Jeff Gordon eyes fifth Brickyard win
NASCAR Legends: Brickyard 400
For more than a decade, Jeff Gordon has worked on a familiar quest -- the Drive for Five. His fourth Cup championship was 11 years ago.
He has a different Drive for Five this weekend. He still wants to become the first driver to win the Brickyard 400 five times.
And the truth is one Drive for Five could save the other one. There's more than history on the line for Gordon on Sunday at Indianapolis Motor Speedway. If he hopes to have any shot this season at that fifth title, winning Sunday is almost a necessity.
Time is running out on Gordon's Chase chances in 2012. He's 17th in the standings and winless, not a good place to be with seven races remaining before the 10-race playoff begins.
His only realistic shot of making the Chase now is to win races, probably twice before the playoff field is set. It's time to go all out.
"We're not afraid to take some risks," Gordon said. "Each race that goes by without a win [means] the more risk we are willing to take. But I feel like we're still a long way from being out of this thing."
Indy is the place to prove it. Gordon's Indy legacy is secure.
He won the inaugural Brickyard 400 in 1994 at age 23 (one year from his first championship) in what he considers his hometown track. His parents moved from Vallejo, Calif., to Pittsboro, Ind., (about 20 miles west of the Indianapolis Motor Speedway) when he was a young teenager so he could advance his racing career.
Gordon became the only four-time Indy winner in a stock car in 2004, but he hasn't won there in the past seven Brickyard events.
"We ran well [at Indy] last year," said Gordon, who led 36 laps en route to a runner-up finish to Paul Menard. "A lot has changed since then, but I'm hoping we can take what we've learned and be even faster, even better this year."
Gordon's position in the standings is misleading. He has raced near the front most of the season, but the No. 24 Chevy team has experience more bad breaks along the way than any other team this year.
A few examples: He blew an engine in the Daytona 500, ran out of gas before a pit stop at Sonoma, dropped a cylinder at Kansas, cut a tire at Bristol and Richmond, wrecked at Talladega and got spun out by Clint Bowyer on a final restart at Martinsville while battling for the win.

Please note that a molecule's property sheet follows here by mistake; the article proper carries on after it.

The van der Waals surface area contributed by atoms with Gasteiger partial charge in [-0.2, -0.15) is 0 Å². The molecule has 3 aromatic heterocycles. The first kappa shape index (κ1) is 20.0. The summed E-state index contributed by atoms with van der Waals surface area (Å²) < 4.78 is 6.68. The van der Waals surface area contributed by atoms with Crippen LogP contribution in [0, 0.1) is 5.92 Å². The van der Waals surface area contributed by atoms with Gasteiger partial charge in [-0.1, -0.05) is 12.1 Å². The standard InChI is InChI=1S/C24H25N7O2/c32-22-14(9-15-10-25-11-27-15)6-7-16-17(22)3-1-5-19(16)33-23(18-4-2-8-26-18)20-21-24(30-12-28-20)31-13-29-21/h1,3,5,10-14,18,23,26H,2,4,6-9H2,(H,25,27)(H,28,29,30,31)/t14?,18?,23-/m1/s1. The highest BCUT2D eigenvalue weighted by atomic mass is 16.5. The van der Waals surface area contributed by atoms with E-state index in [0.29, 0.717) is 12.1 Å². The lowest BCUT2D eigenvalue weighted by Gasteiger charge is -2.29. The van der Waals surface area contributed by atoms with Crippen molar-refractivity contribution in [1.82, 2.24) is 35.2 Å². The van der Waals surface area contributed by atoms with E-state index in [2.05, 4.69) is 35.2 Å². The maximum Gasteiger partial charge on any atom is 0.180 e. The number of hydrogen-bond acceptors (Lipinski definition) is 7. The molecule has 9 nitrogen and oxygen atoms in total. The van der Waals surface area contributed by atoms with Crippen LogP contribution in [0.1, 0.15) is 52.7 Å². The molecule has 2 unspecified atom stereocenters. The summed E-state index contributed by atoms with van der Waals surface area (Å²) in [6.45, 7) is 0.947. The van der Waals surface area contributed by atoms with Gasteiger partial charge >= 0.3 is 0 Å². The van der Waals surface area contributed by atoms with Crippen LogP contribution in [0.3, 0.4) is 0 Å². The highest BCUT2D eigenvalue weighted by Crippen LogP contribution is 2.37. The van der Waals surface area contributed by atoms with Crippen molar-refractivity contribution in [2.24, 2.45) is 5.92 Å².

Former Cup champion Dale Jarrett, a two-time winner at Indy, said he has never seen anything quite like it.
"They've had a tremendous run of unfortunate luck," Jarrett said. "To win any title or be competitive, you have to have some good fortune on your side.
"I think Jeff is still as talented as he ever was, but they're going to have to dig a little deeper here. I know he's driving every lap as hard as he can. They just need to have some good fortune. This weekend would be a great place for him to kind of turn things around."
Gordon has finished sixth or better in four of the past five races, but consistency isn't good enough now. It probably won't get him into the top 10 -- the drivers who make the Chase on points. Gordon has to win to earn one of the two Chase wild-card spots.
"Obviously, our season hasn't gone the way we hoped it would," Gordon said. "We've shown a lot of speed, and we're capable of leading laps. We just haven't come up with the results.
"But I feel like we've turned a corner. I feel like, the last few weeks, we've put some good results together and we're getting to the finish with the car in one piece and having good runs. These next several weeks are crucial for us. We've got a bunch of tracks coming up where we're definitely capable of winning."
No better place than the Brickyard. His record on the 2.5-mile rectangle ranks him among the best drivers ever to strap into a race car on the historic track:
• Four wins, 10 top-5s, 14 top-10s and three poles
• An average finish of 9.1
• Average running position of 12.9, sixth best
• Driver rating of 99.4, fifth best
• 360 green-flag passes, fourth best
• 803 laps in the top 15 (71.7 percent), sixth best
"Growing up here and going to the track numerous times as a kid, there is just something special about each trip here," Gordon said. "But that special feeling changes quickly when I get out on the track because this place is so challenging.
"The four corners look the same, but each is unique with different transitions and bumps. The car has to be good. We've had the best car, or one of the best cars, in each of the races we've won here."
Gordon had one of the best cars on the track several times this season, as well, but hasn't managed to win. It's now or never if he hopes to make the Chase.
"Is there urgency? Yeah, absolutely," Gordon said. "One win is great, but it's not going to get us into the Chase, I don't believe. I think most people look at us and think, 'Those guys don't have a shot.' We look at it as we're capable of winning multiple races. This is a good stretch of races for us to pull it off."
And a Drive for Five at Indy is just what he needs to keep the other Drive for Five alive in 2012.
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